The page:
“They are trying to transform Myanmar into a Muslim state,” says Ashin Wirathu, a Buddhist monk dubbed by Time as the “The Face of Buddhist Terror.” Human rights activists claim Wirathu and his group, called 969, are the main forces behind riots that have killed scores and displaced thousands of Rohingya (a million strong ethnic Muslim minority living among more than 50 million Buddhists) since 2012.
Disturbingly, evidence suggests his hate movement has significant support in the country and even the acquiescence of the government. In fact, decades before Wirathu, described by some as the “Buddhist Bin Laden,” came on the scene, various state policies existed singling out the Rohingya.
The Canadian government may be finally forced to take a serious look.
A few weeks ago, a Parliamentary Subcommittee on International Human Rights issued a report titled “Sentenced to a Slow Demise” highlighting the plight of these stateless persons. Among the 12 recommendations are: Reassess the effectiveness of economic sanctions against the military, demand that authorities repeal discriminatory laws, restore full citizenship and rights to the minority, and calling on the government to end its complacency and allow humanitarian groups access.
Global and Canadian reaction appears to be too little, but hopefully not too late. Some attribute the hesitation on disbelief about the religious identity of the perpetrators. “In the reckoning of religious extremism — Hindu nationalists, Muslim militants, fundamentalist Christians, ultra-Orthodox Jews — Buddhism has largely escaped trial,” notes Time. But as the cover story went on to state, “Every religion can be twisted into a destructive force poisoned by ideas that are antithetical to its foundations. Now it’s Buddhism’s turn.”
As with most violence attributed to religious causes, the nuances of political and social influences are mostly minimized. In any event, whatever the impetus, their victims are real.
Earlier this month, the European Parliament became the latest international body to highlight what it termed as the “brutal repression” and “systematic persecution” of this group. The Resolution also noted that the Rohingya are “one of the world’s most persecuted minorities.” The U.S. State Department also downgraded Burma to Tier 3 (lowest) on its annual Trafficking in Persons report.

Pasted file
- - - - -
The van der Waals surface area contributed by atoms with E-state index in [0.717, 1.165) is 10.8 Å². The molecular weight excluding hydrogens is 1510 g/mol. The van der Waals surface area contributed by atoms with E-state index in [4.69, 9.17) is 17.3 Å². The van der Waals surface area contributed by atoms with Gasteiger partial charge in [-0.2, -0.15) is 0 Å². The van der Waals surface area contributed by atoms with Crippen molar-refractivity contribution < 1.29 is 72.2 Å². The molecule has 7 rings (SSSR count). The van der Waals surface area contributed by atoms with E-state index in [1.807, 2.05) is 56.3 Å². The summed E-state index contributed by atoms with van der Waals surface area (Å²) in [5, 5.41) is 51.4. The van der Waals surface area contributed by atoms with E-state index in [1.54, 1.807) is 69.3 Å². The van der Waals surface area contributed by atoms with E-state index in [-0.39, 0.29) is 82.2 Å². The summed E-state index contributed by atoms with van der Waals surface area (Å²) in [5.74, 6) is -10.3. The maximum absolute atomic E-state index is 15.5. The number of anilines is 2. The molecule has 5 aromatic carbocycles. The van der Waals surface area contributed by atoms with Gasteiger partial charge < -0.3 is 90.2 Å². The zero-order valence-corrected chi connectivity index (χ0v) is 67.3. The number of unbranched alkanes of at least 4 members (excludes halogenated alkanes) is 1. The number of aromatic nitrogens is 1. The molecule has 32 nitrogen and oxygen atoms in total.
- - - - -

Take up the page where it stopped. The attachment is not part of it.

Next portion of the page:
In a 2015 report, the International State Crime Initiative at the University of London alleged the Rohingya were facing the final stages of state-sponsored genocide. While most shy away from the term genocide, rights groups, include Human Rights Watch, and the United Nations have suggested the pogroms may amount to ethnic cleansing and crimes against humanity.
While debate rages about whether they are indigenous or migrants from Bangladesh, the undisputed fact is that they have lived in Burma for hundreds of years. Indeed, a British survey confirmed a population of 58,255 in just the state of Arakan (now Rakhine) dating back to 1891.
Repressive government initiatives (forced labour, sexual assault, two child policy, etc.) and hate from fellow countrymen have had serious consequences.
An Association of Southeast Asian Nations-linked human rights group noted in 2015, “The long-standing persecution of Rohingya has led to the highest outflow of asylum seekers by sea [in the region] since the U.S. war in Vietnam.”
Meanwhile, Matthew Smith, executive director of human rights group Fortify Rights, says 150,000 live in internal displacement camps, while 500,000 asylum seekers live in squalor in Bangladesh, with little to no help from the already strapped Dhaka government.
As if to assist the efforts of Wirathu and those of his ilk to single out victims, Burma banned its officials from using the name “Rohingya,” insisting that they be called “people who believe in Islam.”
Months after democracy activist Aung San Suu Kyi won the country’s first national elections, calls to end the mistreatment of the Rohingya fall on deaf ears. In fact, the Nobel Laureate herself refuses to use the name “Rohingya.” More disturbingly, her own prejudices were revealed when, after a heated interview with BBC reporter, Mishal Husain, she was reportedly heard angrily saying, “No one told me I was going to be interviewed by a Muslim.”
Burma should be about more than democratization, it should also be about ensuring protection, fairness, and justice for all its people. It’s high time for donors to leverage their aid, and for the broader global community to pressure the Suu Kyi government to end repression.
The subcommittee report calls on our government to submit a formal response within 120 days. Ottawa must do better and demand that Burma respect international law end its complicity and punish those responsible.
Faisal Kutty is counsel to KSM Law, an associate professor at Valparaiso University Law School in Indiana and an adjunct professor at Osgoode Hall Law School. @faisalkutty.